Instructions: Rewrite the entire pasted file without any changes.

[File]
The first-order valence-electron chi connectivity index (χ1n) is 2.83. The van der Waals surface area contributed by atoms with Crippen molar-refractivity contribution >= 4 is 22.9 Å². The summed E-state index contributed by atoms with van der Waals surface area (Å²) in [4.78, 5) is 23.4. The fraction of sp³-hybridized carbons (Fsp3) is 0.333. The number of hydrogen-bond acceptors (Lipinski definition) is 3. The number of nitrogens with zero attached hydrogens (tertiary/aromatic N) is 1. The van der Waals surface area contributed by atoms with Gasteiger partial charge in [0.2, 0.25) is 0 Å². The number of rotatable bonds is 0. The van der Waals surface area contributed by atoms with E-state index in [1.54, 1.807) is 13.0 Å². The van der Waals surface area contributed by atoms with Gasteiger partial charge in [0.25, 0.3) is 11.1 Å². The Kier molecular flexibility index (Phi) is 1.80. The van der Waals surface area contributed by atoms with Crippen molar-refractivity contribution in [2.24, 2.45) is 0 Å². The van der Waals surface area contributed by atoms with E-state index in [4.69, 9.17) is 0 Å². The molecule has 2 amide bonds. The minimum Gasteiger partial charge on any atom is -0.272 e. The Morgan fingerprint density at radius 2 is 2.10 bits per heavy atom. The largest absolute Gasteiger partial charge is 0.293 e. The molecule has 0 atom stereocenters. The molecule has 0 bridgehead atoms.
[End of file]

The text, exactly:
The first-order valence-electron chi connectivity index (χ1n) is 2.83. The van der Waals surface area contributed by atoms with Crippen molar-refractivity contribution >= 4 is 22.9 Å². The summed E-state index contributed by atoms with van der Waals surface area (Å²) in [4.78, 5) is 23.4. The fraction of sp³-hybridized carbons (Fsp3) is 0.333. The number of hydrogen-bond acceptors (Lipinski definition) is 3. The number of nitrogens with zero attached hydrogens (tertiary/aromatic N) is 1. The van der Waals surface area contributed by atoms with Gasteiger partial charge in [0.2, 0.25) is 0 Å². The number of rotatable bonds is 0. The van der Waals surface area contributed by atoms with E-state index in [1.54, 1.807) is 13.0 Å². The van der Waals surface area contributed by atoms with Gasteiger partial charge in [0.25, 0.3) is 11.1 Å². The Kier molecular flexibility index (Phi) is 1.80. The van der Waals surface area contributed by atoms with Crippen molar-refractivity contribution in [2.24, 2.45) is 0 Å². The van der Waals surface area contributed by atoms with E-state index in [4.69, 9.17) is 0 Å². The molecule has 2 amide bonds. The minimum Gasteiger partial charge on any atom is -0.272 e. The Morgan fingerprint density at radius 2 is 2.10 bits per heavy atom. The largest absolute Gasteiger partial charge is 0.293 e. The molecule has 0 atom stereocenters. The molecule has 0 bridgehead atoms.